Newmans remained a family-owned business until 1972 when it merged with trucking and mining company, Transport (Nelson) Ltd. There followed a period of expansion where the Newmans brand encompassed tours, rental cars and campervans and a short-lived airline. In 1994, Newmans was integrated into the InterCity group.26


Updated, October 12, 2021.

Sources used in this story

  1. Watson, W. (2010, March).Transport - overview - Before motor transport. Te Ara - the Encyclopedia of New Zealand:
  2. Newman, J. (1957). Land Transport in the Early Days. Nelson Historical Society Journal, 1(2).
  3. Watson
  4. Newman
  5. Newman
  6. Lash, M. D. (1992). Nelson Notables 1840 - 1940: A dictionary of regional biography. Nelson Historical Society, p 114-115.
  7. Newmans Coach company.
  8. Lash, p. 114-115.
  9. Carter, G (2006). Travelling with Newmans. G.T. Carter Transport Books, Wanganui, p 4.
  10. Triumph for pioneers of transport through the bush (1926, July 29) NZ Truth , 1079, p.1x.
  11. Centennial Souvenir : Newmans Coach Lines (1979) [N.Z.] :T.N.L Group.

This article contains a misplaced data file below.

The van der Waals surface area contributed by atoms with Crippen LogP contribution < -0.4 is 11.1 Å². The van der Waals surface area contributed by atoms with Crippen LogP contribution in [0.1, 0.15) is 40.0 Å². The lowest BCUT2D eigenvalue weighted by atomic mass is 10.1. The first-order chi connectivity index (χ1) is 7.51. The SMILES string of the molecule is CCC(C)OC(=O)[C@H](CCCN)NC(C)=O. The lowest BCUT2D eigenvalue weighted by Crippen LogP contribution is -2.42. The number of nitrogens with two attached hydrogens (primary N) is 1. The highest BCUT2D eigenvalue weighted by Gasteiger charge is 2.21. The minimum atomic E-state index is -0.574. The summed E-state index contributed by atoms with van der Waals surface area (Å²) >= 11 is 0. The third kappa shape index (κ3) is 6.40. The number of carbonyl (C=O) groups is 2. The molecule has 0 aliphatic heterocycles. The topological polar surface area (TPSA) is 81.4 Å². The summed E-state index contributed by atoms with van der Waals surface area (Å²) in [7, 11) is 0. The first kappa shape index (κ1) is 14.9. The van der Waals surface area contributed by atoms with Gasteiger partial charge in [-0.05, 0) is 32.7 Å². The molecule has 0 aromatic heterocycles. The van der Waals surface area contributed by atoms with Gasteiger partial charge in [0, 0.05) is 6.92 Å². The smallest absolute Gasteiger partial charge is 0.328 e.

12. Newman
  13. Lash p. 114-115.
  14. Newman
  15. Triumph for pioneers of transport through the bush
  16. Lash p. 114-115.
  17. The cyclopedia of New Zealand volume 5: Nelson, Marlborough & Westland (1906) Wellington, N.Z.: Cyclopedia Co., pp. 130-131. 131.
  18. Carter, p 4.
  19. Carter, p 5.
  20. Carter, p 4-5.
  21. Lash, p 114-115.
  22. Triumph for pioneers of transport through the bush
  23. Lash, M. (2007). Newman, Jack 1902 - 1996  Dictionary of New Zealand Biography
  24. Glowing tributes for transport pioneer (1996, September 27) Nelson Mail, p.3; Pioneer in tourism and transport dies (1996, September 24) Nelson Mail, p.1.
  25. Walrond, C. (2010) Roads - Building roads.  Te Ara - the Encyclopedia of New Zealand.
  26. Intercity (New Zealand). 

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  • Hi
    We are the Packard and Pioneer Museum in Maungatapere, near Whangarei, Northland. We have been closed to the general public for years since the death of the owner. We are now in the process of reopening and reorganising (please visit our temporary website which is a facebook page whilst the main website is being built, Amongst the artifacts are 2 old Newmans busses, complete. Would you be interested to buy them? If you are interested I can get some more pics off to you

    Posted by Richard Easton, ()